There are many types of primary sources. Definitions vary by academic discipline.
Common elements to all types of primary sources are
Primary source materials have not been edited, evaluated, analyzed, combined, commented on, or changed by a person other than the creator.
Is a book a primary source?
The format, such as a book, newspaper, or film, does not determine whether the item is a primary source. Content and context are the determining factors.
What about translations?
Official or authorized translations are generally considered primary. Unofficial translations are usually not considered primary because the translator may have biases or may not be fully fluent in the subject matter. Translations generated by software, such as Google Translate, are never, ever, considered primary sources.
What are the types of Primary Sources?
“I was there” – Personal Accounts
Among the most frequently used primary sources are writings or interviews that come directly from the people who were present when the event being studied occurred. This material, created by individuals who directly experienced or were involved in the subject under investigation, is considered primary. The “I was there” type of primary source is referred in many different terms:
In additional to personal accounts, documents, such as court records, laws, hearings, treaties, death certificates, maps, photographs, that originate from or were created at the time of the event being studied are also primary sources. In some cases, documents created shortly after the event can also be primary.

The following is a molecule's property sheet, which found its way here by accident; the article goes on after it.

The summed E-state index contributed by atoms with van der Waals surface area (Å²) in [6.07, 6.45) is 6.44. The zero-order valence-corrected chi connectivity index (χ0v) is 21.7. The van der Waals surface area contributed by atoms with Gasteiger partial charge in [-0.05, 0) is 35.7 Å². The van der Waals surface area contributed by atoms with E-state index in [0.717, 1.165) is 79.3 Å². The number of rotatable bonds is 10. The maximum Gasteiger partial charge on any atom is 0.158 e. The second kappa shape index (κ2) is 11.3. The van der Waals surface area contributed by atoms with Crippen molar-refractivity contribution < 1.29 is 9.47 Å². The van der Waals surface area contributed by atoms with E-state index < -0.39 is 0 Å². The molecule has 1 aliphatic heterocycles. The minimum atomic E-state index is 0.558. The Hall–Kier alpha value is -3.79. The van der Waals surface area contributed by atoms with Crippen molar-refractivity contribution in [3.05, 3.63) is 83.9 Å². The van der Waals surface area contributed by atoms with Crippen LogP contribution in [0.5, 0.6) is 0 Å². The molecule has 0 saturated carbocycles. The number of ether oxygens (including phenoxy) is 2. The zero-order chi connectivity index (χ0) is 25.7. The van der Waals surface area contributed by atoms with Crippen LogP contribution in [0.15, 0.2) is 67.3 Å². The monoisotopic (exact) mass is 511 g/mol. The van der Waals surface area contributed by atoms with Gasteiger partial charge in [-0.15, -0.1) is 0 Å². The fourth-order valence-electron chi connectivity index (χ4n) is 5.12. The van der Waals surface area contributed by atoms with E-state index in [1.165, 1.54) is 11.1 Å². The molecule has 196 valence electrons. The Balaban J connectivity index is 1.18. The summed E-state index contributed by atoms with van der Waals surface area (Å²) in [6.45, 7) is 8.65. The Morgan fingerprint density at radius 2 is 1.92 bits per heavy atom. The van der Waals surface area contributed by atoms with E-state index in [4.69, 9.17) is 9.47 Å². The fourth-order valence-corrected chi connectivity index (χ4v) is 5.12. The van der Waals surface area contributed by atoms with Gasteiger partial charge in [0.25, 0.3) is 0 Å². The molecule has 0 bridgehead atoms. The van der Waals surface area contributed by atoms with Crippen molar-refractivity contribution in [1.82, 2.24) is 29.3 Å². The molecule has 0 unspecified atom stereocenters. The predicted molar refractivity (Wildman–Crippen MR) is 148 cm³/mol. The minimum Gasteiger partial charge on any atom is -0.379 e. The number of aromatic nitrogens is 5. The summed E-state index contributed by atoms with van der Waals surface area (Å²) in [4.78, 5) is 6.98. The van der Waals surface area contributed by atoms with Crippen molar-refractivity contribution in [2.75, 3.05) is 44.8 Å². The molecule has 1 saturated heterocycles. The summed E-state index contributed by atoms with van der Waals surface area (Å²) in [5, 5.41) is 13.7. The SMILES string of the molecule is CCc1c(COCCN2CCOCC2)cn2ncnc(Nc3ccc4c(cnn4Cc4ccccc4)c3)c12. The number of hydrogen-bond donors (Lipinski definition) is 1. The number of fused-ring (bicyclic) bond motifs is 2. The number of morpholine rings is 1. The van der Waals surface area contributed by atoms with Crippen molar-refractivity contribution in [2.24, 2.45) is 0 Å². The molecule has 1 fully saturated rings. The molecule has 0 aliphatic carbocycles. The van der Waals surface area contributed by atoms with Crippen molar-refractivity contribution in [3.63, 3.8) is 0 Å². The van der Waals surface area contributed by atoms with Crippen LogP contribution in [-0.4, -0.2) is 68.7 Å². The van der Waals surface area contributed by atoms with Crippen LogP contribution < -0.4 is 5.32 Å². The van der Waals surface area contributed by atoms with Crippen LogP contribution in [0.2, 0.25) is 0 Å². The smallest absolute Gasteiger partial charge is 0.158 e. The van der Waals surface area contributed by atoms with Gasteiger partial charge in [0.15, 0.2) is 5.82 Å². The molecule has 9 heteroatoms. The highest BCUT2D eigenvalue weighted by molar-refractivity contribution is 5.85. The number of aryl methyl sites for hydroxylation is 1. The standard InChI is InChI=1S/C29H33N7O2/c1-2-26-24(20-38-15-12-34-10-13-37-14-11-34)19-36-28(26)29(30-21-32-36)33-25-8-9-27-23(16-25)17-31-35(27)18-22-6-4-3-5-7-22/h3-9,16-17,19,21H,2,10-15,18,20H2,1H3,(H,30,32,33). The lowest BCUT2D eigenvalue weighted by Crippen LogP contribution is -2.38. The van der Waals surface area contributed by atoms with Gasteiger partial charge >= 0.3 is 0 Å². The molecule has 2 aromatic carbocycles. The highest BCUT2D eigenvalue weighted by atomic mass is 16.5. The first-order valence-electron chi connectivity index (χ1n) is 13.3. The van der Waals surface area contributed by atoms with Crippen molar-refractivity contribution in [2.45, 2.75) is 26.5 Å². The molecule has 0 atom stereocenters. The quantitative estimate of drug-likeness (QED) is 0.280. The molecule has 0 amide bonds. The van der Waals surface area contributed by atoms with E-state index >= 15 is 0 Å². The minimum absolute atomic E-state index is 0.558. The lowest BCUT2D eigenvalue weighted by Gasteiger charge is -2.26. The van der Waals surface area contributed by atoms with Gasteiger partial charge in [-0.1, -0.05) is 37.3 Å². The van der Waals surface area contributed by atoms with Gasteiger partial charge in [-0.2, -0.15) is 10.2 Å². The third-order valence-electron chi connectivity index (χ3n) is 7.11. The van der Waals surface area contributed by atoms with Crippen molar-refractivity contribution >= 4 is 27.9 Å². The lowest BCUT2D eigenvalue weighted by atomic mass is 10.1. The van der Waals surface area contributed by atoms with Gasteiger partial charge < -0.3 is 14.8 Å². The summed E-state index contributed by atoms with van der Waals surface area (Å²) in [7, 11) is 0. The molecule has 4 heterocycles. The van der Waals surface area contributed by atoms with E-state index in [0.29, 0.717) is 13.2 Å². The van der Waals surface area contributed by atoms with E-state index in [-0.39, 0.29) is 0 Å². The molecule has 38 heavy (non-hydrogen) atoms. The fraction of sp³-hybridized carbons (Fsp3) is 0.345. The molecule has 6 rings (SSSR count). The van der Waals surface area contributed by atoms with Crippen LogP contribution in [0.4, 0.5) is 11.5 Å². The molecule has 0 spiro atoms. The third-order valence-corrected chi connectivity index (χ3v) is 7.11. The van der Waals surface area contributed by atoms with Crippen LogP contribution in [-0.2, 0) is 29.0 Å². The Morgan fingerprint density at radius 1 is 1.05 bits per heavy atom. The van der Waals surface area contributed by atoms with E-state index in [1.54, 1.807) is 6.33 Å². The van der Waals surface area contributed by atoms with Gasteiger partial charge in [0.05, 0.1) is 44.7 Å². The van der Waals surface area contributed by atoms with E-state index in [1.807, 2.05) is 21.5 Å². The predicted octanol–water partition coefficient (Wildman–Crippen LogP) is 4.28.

Original creations by a person, such as letters, diaries, an autobiography, poem, musical score, work of art, screenplays, military field notes, a scientist’s lab notebooks, or an anthropologist’s diaries are primary.
Numerical data is a primary source. Data from public opinion polls may be primary. Once the raw data is interpreted or combined with other data it may no longer be primary.
Tools, clothing, buildings, films, TV shows, or tangible objects from a particular period can be a primary source.
Why are primary sources needed in research?
Original materials provide valuable insights into the culture, perspectives, actions, and conditions, making them essential for analysis and understanding of a particular time period, event or subject.
What are some examples of primary sources?
A secondary source interprets and analyzes primary sources. These sources are one or more steps removed from the event. Secondary sources may include images of or quotes from primary sources. Some types of secondary sources include: journal/magazine articles, textbooks, commentaries, and encyclopedias.
In the strictest sense, translations are secondary sources unless the translation is provided by the author or issuing agency. Consult your professor if you have questions about a source.
Secondary sources are interpretations and analyses based on primary sources.
For example, an autobiography is a primary source while a biography is a secondary source.
Typical secondary sources include:
Please note that a book is simply a format. You can find primary and secondary sources published in book form.
Often secondary and primary sources are relative concepts. Typical secondary sources may be primary sources depending on the research topic.